New York's Staten Island Live reports that Girl Scouting is about a lot more than selling sweets, even though the connection to cookies is not necessarily misleading: In a way, it symbolizes what Girl Scouts of the USA strives to instill in its members. Combining the traditional homespun skill of baking cookies with fund-raising and finance, the cookie sale exemplifies some of the fundamentals of self-reliance and resourcefulness, homemaking and can-do skills that Juliette Gordon Low sought to provide for girls when she founded the Girl Scouts 100 years ago.
Staten Island Girl Scouts and their leaders have a lot of enthusiasm for these goals and the spirit of “learning by doing.”
They attend movie days, plant trees, plan events such as She + Me, and Fit and Fabulous, a combination of nutrition and Zumba. They go camping; learn baby-sitting and CPR. They work to earn badges together and independently. Troops on Staten Island include girls of all ages and abilities, among them Troop 5312 at PS 37 in Great Kills, a school for students with significant developmental and physical disabilities.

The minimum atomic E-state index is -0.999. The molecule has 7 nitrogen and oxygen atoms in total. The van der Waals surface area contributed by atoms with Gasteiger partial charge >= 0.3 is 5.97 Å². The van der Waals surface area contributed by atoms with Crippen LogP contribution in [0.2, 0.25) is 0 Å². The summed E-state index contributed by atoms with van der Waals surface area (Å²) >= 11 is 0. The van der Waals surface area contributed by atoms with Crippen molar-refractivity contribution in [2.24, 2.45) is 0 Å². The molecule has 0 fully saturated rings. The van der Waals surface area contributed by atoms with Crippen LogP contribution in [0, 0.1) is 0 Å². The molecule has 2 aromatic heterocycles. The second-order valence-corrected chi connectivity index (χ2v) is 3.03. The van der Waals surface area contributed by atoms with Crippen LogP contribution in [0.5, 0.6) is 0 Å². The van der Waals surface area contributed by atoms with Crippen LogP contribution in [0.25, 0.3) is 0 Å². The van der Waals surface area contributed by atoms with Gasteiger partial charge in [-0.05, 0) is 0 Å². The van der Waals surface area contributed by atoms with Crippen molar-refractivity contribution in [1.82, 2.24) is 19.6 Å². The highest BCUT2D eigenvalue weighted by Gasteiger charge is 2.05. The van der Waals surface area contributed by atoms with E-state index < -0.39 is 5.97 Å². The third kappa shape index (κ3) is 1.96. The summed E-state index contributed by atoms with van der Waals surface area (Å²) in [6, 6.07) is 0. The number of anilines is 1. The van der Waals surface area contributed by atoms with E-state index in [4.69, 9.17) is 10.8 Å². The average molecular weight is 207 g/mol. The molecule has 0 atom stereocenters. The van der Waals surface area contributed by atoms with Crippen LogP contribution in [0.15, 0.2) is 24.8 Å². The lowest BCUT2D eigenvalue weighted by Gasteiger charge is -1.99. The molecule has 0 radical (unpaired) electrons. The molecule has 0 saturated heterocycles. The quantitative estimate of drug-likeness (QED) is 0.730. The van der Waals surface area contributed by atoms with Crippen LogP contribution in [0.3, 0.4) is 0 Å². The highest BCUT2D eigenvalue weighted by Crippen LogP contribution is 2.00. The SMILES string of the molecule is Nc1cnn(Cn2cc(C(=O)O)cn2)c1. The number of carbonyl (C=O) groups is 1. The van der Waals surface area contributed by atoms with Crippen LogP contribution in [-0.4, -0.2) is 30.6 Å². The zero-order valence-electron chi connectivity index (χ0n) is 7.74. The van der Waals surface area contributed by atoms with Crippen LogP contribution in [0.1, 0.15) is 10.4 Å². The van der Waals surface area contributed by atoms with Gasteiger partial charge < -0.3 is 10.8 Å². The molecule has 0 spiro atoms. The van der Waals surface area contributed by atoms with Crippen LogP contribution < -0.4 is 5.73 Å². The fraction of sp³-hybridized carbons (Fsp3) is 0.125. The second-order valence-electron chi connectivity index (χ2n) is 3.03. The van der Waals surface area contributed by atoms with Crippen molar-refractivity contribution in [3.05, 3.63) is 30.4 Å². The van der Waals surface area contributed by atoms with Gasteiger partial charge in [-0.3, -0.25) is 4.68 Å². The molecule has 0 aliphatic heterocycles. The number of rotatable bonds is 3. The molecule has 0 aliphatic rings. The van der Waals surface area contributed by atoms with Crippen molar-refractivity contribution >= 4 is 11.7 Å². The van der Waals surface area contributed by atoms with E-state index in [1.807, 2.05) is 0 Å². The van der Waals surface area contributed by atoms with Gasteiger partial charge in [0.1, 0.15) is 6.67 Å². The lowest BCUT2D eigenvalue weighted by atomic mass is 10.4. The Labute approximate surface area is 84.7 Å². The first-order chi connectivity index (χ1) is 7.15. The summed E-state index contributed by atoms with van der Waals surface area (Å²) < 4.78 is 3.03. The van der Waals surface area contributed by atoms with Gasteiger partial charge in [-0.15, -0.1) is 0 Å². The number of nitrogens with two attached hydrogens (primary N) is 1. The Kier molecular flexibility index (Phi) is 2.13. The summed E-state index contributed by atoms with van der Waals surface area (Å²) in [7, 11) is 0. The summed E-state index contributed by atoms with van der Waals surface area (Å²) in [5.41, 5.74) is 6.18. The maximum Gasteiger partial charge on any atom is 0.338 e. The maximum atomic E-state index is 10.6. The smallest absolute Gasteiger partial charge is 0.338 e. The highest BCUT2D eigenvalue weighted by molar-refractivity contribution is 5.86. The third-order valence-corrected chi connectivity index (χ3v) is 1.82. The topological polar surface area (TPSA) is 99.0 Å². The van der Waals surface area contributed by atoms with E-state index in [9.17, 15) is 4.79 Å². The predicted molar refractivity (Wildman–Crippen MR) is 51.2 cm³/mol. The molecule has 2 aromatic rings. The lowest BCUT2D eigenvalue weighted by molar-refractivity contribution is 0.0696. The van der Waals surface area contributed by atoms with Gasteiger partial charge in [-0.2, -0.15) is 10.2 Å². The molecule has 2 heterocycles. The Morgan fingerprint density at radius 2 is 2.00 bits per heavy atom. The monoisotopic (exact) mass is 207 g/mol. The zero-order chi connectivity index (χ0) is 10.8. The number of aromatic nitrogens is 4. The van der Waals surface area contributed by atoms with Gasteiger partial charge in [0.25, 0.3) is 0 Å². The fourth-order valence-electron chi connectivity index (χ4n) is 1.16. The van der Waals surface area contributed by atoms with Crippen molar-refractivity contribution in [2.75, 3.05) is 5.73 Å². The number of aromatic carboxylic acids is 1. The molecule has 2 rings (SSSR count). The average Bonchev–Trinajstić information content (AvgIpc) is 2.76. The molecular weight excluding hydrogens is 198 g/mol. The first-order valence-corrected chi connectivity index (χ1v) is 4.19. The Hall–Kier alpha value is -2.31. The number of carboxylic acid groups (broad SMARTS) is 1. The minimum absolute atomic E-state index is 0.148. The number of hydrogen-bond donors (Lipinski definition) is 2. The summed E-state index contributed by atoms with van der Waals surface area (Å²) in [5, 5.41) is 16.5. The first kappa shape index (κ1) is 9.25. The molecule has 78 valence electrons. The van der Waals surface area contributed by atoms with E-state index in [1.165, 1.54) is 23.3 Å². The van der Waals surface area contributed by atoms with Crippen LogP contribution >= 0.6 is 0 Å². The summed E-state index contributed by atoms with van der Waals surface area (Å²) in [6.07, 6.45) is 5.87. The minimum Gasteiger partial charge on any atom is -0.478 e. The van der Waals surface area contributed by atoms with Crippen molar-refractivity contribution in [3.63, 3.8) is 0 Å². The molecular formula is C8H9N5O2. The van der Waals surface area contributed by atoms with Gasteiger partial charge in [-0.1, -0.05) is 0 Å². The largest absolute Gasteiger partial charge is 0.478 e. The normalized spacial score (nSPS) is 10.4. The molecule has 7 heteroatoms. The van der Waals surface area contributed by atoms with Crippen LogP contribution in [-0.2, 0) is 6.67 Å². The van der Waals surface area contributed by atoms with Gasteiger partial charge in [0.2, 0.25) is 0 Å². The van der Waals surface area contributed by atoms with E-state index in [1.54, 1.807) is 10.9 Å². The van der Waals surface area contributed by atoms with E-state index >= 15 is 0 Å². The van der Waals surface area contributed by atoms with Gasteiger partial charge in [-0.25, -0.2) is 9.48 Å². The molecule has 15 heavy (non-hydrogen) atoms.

“You watch them explore new things — make breakfast on an open fire — and the look they get — ‘I did this! See that?’ or ‘I can do this and I can go further with it,’¤” said Betty Brandt, manager for Three Bridges 1, one of six service units, into which local troops are divided. Ms. Brandt, herself a Scout and a mother of Scouts, is a co-leader of troops — Juniors 5288, Cadets 5555 and Seniors/Ambassadors 5138 — that meet at Holy Trinity-St. Nicholas community hall in New Springville on Tuesdays.